One of the things I like best in a TV show is smart writing, and one of the shows out there with that characteristic is the CBS sitcom The Big Bang Theory.
For those who may be unfamiliar with the show, it centers on the interaction of four researchers at a university who meet every stereotype of the classic nerd. The nerdiest of them all is an astrophysicist named Sheldon Cooper, well played by a talented actor named Jim Parsons.
It's not the most high-brow show in the world; in fact, a disappointingly large proportion of episode plot lines and within-the-show jokes resort to the "nerds-never-get-laid" cliche. (Even the show's title plays off that theme, of course.) I'm no prude and the jokes don't offend or bother me. I'd just like to see the writers reach beyond them more often than they do. They're surely capable of it, as last Thursday's episode illustrated with some of the funniest lines I've heard on TV in a while.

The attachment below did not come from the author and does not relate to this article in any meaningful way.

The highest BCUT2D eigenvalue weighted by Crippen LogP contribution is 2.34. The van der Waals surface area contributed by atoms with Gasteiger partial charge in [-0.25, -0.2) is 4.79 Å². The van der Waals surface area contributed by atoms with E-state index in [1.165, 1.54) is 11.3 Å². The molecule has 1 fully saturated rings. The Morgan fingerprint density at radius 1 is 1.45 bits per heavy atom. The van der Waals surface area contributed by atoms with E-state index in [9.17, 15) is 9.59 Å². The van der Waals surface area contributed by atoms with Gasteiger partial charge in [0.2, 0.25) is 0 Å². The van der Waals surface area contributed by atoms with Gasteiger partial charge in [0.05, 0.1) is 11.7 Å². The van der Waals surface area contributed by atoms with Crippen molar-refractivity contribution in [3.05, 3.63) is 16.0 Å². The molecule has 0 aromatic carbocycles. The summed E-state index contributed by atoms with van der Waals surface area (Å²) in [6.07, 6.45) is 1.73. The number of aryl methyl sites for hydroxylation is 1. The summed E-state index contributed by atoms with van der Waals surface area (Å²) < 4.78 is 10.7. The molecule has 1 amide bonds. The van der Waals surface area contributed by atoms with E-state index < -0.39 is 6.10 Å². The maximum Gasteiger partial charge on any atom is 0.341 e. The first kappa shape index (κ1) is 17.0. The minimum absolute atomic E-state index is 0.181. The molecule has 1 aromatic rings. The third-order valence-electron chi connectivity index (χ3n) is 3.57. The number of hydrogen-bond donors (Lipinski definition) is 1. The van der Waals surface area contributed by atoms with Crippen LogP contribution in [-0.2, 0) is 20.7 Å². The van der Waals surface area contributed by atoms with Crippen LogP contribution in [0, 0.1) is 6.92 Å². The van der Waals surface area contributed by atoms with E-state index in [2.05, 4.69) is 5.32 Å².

The storyline begins with university president "inviting" the four compadres -- more of an ultimatum to attend than an invitation, really -- to a reception with major donors. Sheldon initially refuses to go, feeling it is beneath him.
He changes his mind when a friend persuades him that unless he's there to argue for donations to support the work of hard science, the money might go to the geology department -- whom Sheldon disparages as "the dirt people." He admits the prospect scares him.
Then prepare to be terrified, his friend continues, because the benefactors might even decide to support -- gasp! -- the liberal arts. Millions, she implies, could go to poets, literary critics and "students of gender studies." I was already laughing at that as she said it.
Sheldon's horrified reply: "Oh, the humanities!"
I laughed harder than I have in a long time at a TV show. Good job, Big Bang writers. More smart stuff like that and fewer cheap sex jokes and I'll like your work even more.